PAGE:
Fedora is the best overall Linux-based desktop operating system -- Linus Torvalds famously uses it regularly. Today, version 28 of the distribution finally achieves Beta status. After a short delay -- it was scheduled to be available a week earlier -- the distro is back on track, and looking better than ever.
As is typical now, there are three versions of the operating system -- Atomic Host, Server, and Workstation. While all three have their places, normal desktop computer users will want to focus on Workstation. There are plenty of new features (and bugs), but the most exciting aspect of Fedora 28 Workstation is the inclusion of the GNOME 3.28 desktop environment.
Just over a week ago, Linus Torvalds said that the release of Linux 4.16 could take place on Sunday April 1. Ignoring the fact that April Fool's day is a terrible day to do just about anything, he made good on his promise.
As predicted, there was no RC8 of the kernel, and Torvalds notes that the final release is very similar to RC7. In a post to the Linux Kernel Mailing List, he also said that the merge window for 4.17 is open, but for now, the focus is on 4.16.
Is it cool that there are Linux distributions in the Microsoft Store? Eh, I suppose. While I don't fully trust Microsoft's commitment to both Linux and open source, understandably, some Linux users and administrators have the need to also run Windows 10. And so, from a convenience standpoint, the whole Windows Subsystem for Linux thing is appreciated (we are watching you though, Microsoft!).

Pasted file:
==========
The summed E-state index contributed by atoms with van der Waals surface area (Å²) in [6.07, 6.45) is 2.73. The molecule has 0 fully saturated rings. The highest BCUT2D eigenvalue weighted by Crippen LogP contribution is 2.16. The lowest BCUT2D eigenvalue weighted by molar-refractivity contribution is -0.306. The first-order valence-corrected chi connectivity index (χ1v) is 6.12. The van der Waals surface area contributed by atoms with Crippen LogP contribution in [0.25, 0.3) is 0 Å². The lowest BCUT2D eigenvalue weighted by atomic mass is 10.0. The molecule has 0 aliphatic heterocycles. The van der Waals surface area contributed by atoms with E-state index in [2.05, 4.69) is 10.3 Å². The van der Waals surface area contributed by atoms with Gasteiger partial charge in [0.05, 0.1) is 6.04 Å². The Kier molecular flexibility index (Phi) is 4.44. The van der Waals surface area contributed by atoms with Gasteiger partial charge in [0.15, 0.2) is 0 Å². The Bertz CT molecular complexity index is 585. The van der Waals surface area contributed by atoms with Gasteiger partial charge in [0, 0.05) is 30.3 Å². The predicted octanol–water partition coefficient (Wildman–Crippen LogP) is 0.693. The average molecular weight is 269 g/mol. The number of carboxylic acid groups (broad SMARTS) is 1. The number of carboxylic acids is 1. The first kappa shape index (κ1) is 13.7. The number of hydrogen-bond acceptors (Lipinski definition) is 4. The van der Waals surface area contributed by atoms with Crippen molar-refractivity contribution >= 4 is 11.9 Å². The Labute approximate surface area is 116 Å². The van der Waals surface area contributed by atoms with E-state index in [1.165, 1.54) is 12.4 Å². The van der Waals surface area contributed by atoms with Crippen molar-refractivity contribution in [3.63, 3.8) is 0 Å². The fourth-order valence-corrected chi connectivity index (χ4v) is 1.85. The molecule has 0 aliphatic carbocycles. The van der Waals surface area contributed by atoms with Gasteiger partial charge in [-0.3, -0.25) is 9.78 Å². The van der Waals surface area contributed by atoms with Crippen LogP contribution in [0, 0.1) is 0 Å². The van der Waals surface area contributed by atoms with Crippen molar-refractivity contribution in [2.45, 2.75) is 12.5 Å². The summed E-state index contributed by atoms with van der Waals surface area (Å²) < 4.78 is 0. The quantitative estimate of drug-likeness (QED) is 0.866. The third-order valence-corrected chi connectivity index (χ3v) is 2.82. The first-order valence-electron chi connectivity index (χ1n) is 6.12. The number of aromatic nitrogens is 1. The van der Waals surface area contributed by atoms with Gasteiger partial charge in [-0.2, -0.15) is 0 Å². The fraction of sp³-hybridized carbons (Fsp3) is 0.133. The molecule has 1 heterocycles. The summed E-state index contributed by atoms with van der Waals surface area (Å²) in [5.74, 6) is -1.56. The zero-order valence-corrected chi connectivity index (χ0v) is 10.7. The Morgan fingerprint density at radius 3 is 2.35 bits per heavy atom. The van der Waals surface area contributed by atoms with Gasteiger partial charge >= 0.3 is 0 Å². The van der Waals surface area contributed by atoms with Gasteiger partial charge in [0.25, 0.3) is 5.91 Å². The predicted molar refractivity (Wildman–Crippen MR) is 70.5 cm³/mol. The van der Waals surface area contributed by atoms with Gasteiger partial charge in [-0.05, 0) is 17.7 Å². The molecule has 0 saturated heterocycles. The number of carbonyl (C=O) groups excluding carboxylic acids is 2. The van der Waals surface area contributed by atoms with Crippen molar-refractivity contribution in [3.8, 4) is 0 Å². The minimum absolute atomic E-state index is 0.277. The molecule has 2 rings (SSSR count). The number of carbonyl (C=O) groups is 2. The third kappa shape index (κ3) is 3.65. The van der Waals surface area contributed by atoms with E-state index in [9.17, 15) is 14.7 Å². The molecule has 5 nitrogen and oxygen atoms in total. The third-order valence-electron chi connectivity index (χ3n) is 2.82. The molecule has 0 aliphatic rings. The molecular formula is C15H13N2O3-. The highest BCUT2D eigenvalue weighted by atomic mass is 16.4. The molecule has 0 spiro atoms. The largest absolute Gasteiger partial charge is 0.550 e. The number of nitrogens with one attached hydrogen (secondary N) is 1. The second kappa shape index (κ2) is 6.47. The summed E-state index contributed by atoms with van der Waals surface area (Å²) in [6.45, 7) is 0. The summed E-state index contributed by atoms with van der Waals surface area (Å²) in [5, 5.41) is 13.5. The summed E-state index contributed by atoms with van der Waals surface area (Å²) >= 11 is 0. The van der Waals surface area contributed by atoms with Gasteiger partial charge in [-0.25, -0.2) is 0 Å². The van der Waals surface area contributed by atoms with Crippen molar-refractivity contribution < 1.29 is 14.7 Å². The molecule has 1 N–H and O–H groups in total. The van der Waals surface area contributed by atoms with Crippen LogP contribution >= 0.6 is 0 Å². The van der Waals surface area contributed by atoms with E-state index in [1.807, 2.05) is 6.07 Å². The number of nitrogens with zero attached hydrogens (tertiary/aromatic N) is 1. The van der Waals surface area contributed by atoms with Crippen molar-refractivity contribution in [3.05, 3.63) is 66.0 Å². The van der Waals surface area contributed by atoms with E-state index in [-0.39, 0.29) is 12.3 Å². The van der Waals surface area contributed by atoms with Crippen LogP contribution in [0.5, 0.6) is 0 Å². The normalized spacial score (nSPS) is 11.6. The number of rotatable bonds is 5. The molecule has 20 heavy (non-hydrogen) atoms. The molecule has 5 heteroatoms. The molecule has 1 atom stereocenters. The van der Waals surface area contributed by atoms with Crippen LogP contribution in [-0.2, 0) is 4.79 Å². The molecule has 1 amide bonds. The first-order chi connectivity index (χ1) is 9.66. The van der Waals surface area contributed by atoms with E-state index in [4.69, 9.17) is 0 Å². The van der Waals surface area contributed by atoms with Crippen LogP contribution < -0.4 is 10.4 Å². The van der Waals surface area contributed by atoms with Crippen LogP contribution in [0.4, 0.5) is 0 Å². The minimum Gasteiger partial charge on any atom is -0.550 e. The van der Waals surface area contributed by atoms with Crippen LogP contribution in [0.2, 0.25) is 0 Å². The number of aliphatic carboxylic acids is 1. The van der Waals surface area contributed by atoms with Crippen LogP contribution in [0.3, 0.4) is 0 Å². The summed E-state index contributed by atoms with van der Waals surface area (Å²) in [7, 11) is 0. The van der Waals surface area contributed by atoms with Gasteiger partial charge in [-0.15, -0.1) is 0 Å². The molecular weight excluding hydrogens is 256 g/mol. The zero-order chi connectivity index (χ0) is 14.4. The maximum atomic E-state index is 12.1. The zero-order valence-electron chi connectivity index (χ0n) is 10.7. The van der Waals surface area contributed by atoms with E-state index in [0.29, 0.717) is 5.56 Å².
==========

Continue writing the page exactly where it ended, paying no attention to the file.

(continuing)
Unfortunately, not all Linux distributions are available in the Microsoft Store. This is a problem, as Linux users are very tribal -- a Fedora user, for instance, might be unhappy using Debian. Microsoft hopes to solve this dilemma by making it even easier for distribution maintainers to get their distros into the store. How does the Windows-maker plan to do this? With an all-new GitHub-hosted open source tool called "WSL-DistroLauncher."
After a series of release candidates, Linus Torvalds could well be ready to unleash version 4.16 of the Linux kernel onto the world at the weekend. That is unless he changes his mind about the RC build: "rc7 is much too big for my taste," he says in his weekly update to the kernel mailing list.
Torvalds says that while he's not planning for there to be an eighth release candidate, the current size is causing him to think about the best course of action. For those who have not been following the story, he also details what's new in Linux 4.16.
While replacing Windows 10 with a Linux-based operating system is a fairly easy exercise, it shouldn’t be necessary. Look, if you want a computer running Linux, you should be able to buy that. Thankfully you can, as companies like System76 and Dell sell laptops and desktops with Ubuntu or Ubuntu-based operating systems.
Another option? Buy a Mintbox! This is a diminutive desktop running Linux Mint — an Ubuntu-based OS. Today, the newest such variant — The Mintbox Mini 2 — makes an appearance. While the new model has several new aspects, the most significant is that the Linux Mint Team has switched from AMD to Intel (the original Mini used an A4-Micro 6400T).